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Time to decide Chappell's future

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HARD-HITTING REALITY: Chappell is not entirely culpable for India's uneven performances, for to believe so is to exonerate the board and absolve the players.
HARD-HITTING REALITY: Chappell is not entirely culpable for India's uneven performances, for to believe so is to exonerate the board and absolve the players.

Rohit Brijnath

By the time we calculate we require a coach, half the best candidates will have fled

Let's sketch a profile of the man we're looking for and then go find him, writes Rohit Brijnath

In a vaguely sensible world (as opposed to a "perfect world" which the BCCI will never inhabit), we would have dumped this shortly out-of-contract coach by now. Or, indeed, decided to embrace him for two more years.

Either we say, "thanks, bhai, but see you later, mate, here's your post-World Cup ticket home and please accept this sandalwood box as a token of our lack of esteem."

Or we say, "hang on you philosophising prophet, we understand it'll take just a year or two to fulfil your powerful vision, so here's another garland and an invitation to stay on."

Whatever, we've taken too long to make up our minds.

What are we waiting for? A World Cup we've got as much chance of winning as Sreesanth has of being a future match referee? If we win that ugly trophy, it'll be a miracle, and a miracle is not quite the appropriate basis for choosing a coach.

Australia's changed its coach. Tom Moody's name springs up following suggestions of Duncan Fletcher's execution. No one mentions India. By the time we calculate we require a coach, half the best candidates will have fled the scene.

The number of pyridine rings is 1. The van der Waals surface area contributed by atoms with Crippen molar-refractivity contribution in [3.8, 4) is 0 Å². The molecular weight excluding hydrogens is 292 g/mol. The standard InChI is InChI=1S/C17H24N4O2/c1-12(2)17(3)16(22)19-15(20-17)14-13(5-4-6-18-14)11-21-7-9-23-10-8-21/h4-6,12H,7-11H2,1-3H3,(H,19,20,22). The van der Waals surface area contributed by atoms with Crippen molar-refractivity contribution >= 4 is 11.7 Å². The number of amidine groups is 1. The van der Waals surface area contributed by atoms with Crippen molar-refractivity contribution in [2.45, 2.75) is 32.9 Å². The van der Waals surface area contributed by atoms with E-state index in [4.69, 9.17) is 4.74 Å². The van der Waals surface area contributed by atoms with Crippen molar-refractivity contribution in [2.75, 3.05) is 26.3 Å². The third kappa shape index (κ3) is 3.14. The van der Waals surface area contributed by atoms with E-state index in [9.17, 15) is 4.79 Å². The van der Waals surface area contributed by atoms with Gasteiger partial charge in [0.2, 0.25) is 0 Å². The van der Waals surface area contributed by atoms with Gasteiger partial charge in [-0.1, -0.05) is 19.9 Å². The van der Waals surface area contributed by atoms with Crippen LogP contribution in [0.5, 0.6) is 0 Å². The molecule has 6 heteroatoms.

In that vaguely sensible world I mentioned, we'd at least have a committee by now, if nothing else because no one enjoys panels, committees and commissions quite like we do.

The committee's men must not necessarily be the best from India, but those who want the best for India. If they're going to give us banal lectures on how a firangi can't identify with the culture in the dressing room, when, dammit, it's exactly that culture of mediocrity we want to change, then, please, don't sit on the committee.

The committee would investigate Chappell, weigh results, but make its decision not solely on India's results. Chappell is not entirely culpable for India's uneven performances, for to believe so is to exonerate the board and absolve the players.

A fair decision

What also matters is did Chappell bring valuable ideas, did he communicate them smartly, was he judicious, fair, honest, did he instil confidence in players or steal it away, did he stand up for cameras when India won and slink away when we lost, is he necessary change but in too harsh a package, is he a fine speaker or should he just suture his lips? Talk to the captain, ask players, interrogate wise observers, and if the X's outweigh the ticks, head for the sandalwood shop.

Even if we decide to farewell Chappell that would be half the job; deciding on his replacement would complete it. What did we like about John Wright, Chappell, Wadekar, what does this particular team need, let's sketch a profile of the man we're looking for, then go find him.

In a vaguely sensible world, the BCCI would also remind Virender Sehwag that the captaincy (whenever Dravid goes) isn't, as once assumed, automatically his, it isn't a prize for longevity. In manner, and form, and example, Sehwag must demonstrate he deserves it.

The BCCI might do well to worry, too, that so few candidates exist for the future captaincy (Irfan is struggling, Bhajji not a first XI regular, neither is Kaif, leaving a new-ish Dhoni and a evolving Yuvraj), to the point where the absurd notion of reinstating Tendulkar occasionally surfaces. A gently declining genius is at best a sentimental selection.

Indeed, in a vaguely sensible world, selectors chairman Vengsarkar should courteously tap older men on their shoulders Laxman 32, Dravid 34, Tendulkar 34 in April, Ganguly 35 in July, Kumble 36 and hint that their respective curtains, at varying speeds, have begun their slow motion fall.

Form, not age, should determine selection, but failures are scrutinised more harshly at their ages. After a while there is no time left to say "I'll be back."

The excellence of these men should never become obscured by average last days. They are not done yet, some have more life left than others, but quietly their skills are fading till eventually only defiance will remain.

We hold great affection for these men, but we must not indulge them. When five of them go, India will be bereft.

In a vaguely sensible world, India would also be ready.

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